My story is pretty basic: got access to internet and internet porn at a fairly young age. Started masturbating at around 11 or 12. I never did it too regularly, never even thought it could be an addiction. I only got caught once, by my stepmother (I didn’t even live with my dad after they divorced, I was just visiting when it happened), she said it was common, everybody was doing it. And that was basically my view on masturbation. It’s healthy, you need release, it’s all right.
Then it came to the time I was trying to have sex for the first time. It was then that I noticed that I seem to be having some problems with getting and maintaining an erection. My girlfriend was understanding, and we were looking into every single reason what could be causing it. Weirdly enough, we didn’t find anything that I felt was the real reason, we could only determine that it had to be psychological, and we just agreed we’d keep trying and hoping to find a solution . A couple of weeks (or months?) later, she showed me an article, that was comparing porn with prostitution. Really, it made sense: both take advantage of women, both objectify women as just bodies that will cause you pleasure. It made sense. I felt upset, I was trying to protect porn. I thought it was healthy, it was natural, it had to be. For some reason, being a hypocrite is a big deal. I don’t like saying things and not keeping myself to it. I never thought I was taking advantage of women.
This was my first reaction. I felt upset, betrayed. I couldn’t believe that what I was doing was really that bad. Then from that article I got to some other ones, discussing negative effects of porn, and finally, to the TEDx talk that led me here. By that time, I realized that my ED could also be caused by this.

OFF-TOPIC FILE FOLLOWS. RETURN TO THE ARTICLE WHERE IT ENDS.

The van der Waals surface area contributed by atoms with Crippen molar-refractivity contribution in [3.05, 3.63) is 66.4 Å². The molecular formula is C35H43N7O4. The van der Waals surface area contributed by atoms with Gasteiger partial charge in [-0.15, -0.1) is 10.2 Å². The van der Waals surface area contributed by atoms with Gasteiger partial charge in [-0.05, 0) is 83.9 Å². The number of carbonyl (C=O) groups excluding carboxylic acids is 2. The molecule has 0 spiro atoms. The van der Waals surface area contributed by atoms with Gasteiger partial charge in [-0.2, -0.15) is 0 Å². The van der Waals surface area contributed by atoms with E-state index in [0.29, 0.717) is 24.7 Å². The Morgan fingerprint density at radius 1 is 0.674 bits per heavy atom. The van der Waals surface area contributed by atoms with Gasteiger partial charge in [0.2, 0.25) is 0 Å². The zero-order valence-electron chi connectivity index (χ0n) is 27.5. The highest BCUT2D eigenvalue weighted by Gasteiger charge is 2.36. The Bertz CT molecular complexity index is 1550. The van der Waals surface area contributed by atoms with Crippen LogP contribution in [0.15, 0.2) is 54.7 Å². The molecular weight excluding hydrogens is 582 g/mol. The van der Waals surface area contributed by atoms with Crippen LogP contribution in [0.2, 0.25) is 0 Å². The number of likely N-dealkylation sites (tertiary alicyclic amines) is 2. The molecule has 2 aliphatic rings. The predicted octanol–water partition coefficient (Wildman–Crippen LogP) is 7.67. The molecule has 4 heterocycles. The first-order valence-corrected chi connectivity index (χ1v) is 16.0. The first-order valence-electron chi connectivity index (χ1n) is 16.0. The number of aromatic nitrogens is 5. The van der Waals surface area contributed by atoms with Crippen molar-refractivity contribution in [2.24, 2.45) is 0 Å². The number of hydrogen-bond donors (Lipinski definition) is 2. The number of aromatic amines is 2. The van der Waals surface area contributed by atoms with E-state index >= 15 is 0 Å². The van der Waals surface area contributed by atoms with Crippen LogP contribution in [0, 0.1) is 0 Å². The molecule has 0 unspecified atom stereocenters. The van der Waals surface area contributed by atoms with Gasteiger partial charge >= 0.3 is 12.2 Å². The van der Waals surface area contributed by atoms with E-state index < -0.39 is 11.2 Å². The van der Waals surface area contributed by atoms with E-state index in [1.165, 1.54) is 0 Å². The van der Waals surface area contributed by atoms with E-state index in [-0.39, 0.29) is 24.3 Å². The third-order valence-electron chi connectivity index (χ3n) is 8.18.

After staying up for hours reading YBOP, I deleted my stash of porn (Jesus it was over 20 gbytes. I felt ashamed when I was moving from my PC to my laptop, and had to copy it in 8 gig pieces because that’s how large my usb stick was…), and woved to start doing nofap.
I never thought at the beginning that it would be hard, but it was. The real urges came after the 2nd or 3rd day. Seeing pictures of girls on Facebook, running into nsfw posts on reddit, they all just made me want to leave it all to hell.
But making a promise to my girlfriend helped. I felt that I would not only make my situation worse, I would effectively lie to her. She was understanding, and helped me through most of it. By helping through, I meant talking about it. And I think that is important: you have to share it with someone. Don’t share it with too many people, that will give you a false feeling of accomplishment (as if you’d already done 90 days), but you have to share it with someone and talk about how you feel.
So yeah, three months have passed since that. I don’t know if I’m a better person now. I don’t even know if I’m a different person at all. I don’t have super powers. My ED is gone, having sex is no longer a source of frustration, there’s still an amount of PE I have to deal with, but I know I can fight it.
So even though I don’t really know what I should be feeling, what changes should have happened, I still believe this is a good thing. I don’t intend to watch porn or masturbate ever again. There’s the moral aspect of objectifying girls (the stories you can read about ex porn actresses…), and there’s the physical aspect of it, ED, and false sense of accomplishments and stuff. So those who are at the beginning of their journey: KEEP GOING. There’s really nothing to lose. You can only feel better after a while.
In the end, I’d like to address that post from the other day, that linked to that professor’s comment who was debunking the work of Gary Wilson:
He said how the two researchers who did researches in the topic were considered pariahs in the scientific community, and it is only their opinion, and other scientists of the field do not agree with it. I’d really like that professor to read Thomas Kuhn’s The Structure of Scientific Revolutions. As far as I know, this is the basis in every college, in every field of science. Every paradigm change starts with two or three researchers going in a different direction, and stating things that nobody agrees with it.
I’d like to thank you all. Having this community for the last 90 days meant a lot, even if I rarely commented, and never posted. It felt good reading about all the stories, all the ideas. So I guess I’ll be answering questions if you have any.